Fossil Creek, one of two "Wild and Scenic" rivers in Arizona, seems to appear out of nowhere, gushing 20,000 gallons a minute out of a series of springs at the bottom of a 1,600 foot deep canyon. Over the years these calcium laden waters have laid down huge deposits of a type of limestone called travertine. That rock-like substance encases whatever happens to fall into the streambed, forming the fossils for which the area is named.
Most people come to Fossil Creek to sunbathe, wade, hike and birdwatch. It's also a great place to take photographs. The lushness of the riparian area strikes a sharp contrast to the brittle desert that surrounds it. While you're here, keep an eye out for javelina. These collie dog-sized wild pigs are plentiful in the area.
More information can be found through the Coconino National Forest.
Fossil Creek Comprehensive River Management Plan (CRMP)
Congress designated Fossil Creek as a Wild and Scenic River in spring 2009 to protect this river’s amazing attributes for years to come. This designation included approximately 16.8 miles from the confluence of Sand Rock and Calf Pen Canyons to the confluence with the Verde River. 9.3 miles were designated as Wild and 7.5 miles were designated Recreational under the Wild & Scenic Rivers Act.
A long-awaited plan as to how Fossil Creek will be managed and protected was released on October 4, 2021, despite the current Fossil Creek closure and June Backbone Fire damage.
The signatures of both Laura Jo West, Coconino National Forest Supervisor, and Neil Bosworth, Tonto National Forest Supervisor, allow for the implementation of the Fossil Creek Comprehensive River Management Plan (CRMP).
In addition to the CRMP, an Environmental Impact Statement (EIS), Record of Decision (ROD) and Supplemental Information Report – detailing the documented effects of the Backbone Fire in the Fossil Creek area – have been released.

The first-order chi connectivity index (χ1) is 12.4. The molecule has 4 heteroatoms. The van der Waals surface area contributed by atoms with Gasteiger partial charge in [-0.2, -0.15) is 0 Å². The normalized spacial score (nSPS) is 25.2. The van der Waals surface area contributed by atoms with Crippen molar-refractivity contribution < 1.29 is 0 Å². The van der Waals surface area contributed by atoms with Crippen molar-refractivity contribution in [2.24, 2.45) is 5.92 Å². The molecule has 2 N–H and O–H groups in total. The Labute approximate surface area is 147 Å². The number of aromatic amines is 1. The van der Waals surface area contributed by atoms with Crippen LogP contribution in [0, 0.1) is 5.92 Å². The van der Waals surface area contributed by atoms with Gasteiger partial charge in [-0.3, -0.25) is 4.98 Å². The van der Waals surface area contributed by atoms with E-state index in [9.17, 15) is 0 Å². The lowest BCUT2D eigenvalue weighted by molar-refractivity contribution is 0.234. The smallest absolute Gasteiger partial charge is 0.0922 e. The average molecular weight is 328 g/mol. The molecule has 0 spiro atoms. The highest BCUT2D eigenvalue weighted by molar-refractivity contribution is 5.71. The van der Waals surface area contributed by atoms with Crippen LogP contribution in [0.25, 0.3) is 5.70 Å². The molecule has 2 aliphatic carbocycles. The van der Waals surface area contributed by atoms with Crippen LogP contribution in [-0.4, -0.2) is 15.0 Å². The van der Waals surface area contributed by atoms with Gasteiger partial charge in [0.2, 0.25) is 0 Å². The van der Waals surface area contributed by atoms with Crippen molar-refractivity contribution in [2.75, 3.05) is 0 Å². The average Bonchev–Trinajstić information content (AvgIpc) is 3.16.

This plan will allow for several projects in the Fossil Creek area, including road repair, visitor-use management and streambank stabilization.
After 12 years of collaboration, the CRMP was finalized and ready for signature in June 2021. However, the Backbone Fire – which burned through the entire Wild and Scenic River corridor – delayed the process.
Due to low amounts of high-severity burn effects and a mosaic of no, low and moderately-burned areas, the Fossil Creek area is expected to recover from the Backbone Fire in only a few years.
The complete Fossil Creek management plan provides flexibility to respond to changing management needs and patterns of use in the area. It includes plans for:
- Public safety
- Forest Road 708 repair
- Protection and enhancement of natural and cultural values
- Site improvements for quality recreation experiences
- Effective visitor-use management through continuance of the current permit system
- Monitoring and adaptive management
The finalized plan authorizes expanded opportunities for visitors to experience Fossil Creek by increasing user capacity and designating improvements to various recreation sites over time.
While much of the Fossil Creek corridor will remain closed into 2022 due to the Backbone Fire, eventual implementation of the CRMP could allow for increased visitor numbers if certain criteria outlined in the plan are met.
Adaptive management framework and ongoing involvement and monitoring by both the Coconino and Tonto national forests – as well as partner agencies – is at the heart of both the decision and full management plan.
For more information on the Fossil Creek CRMP and Record of Decision, visit the Coconino National Forest website.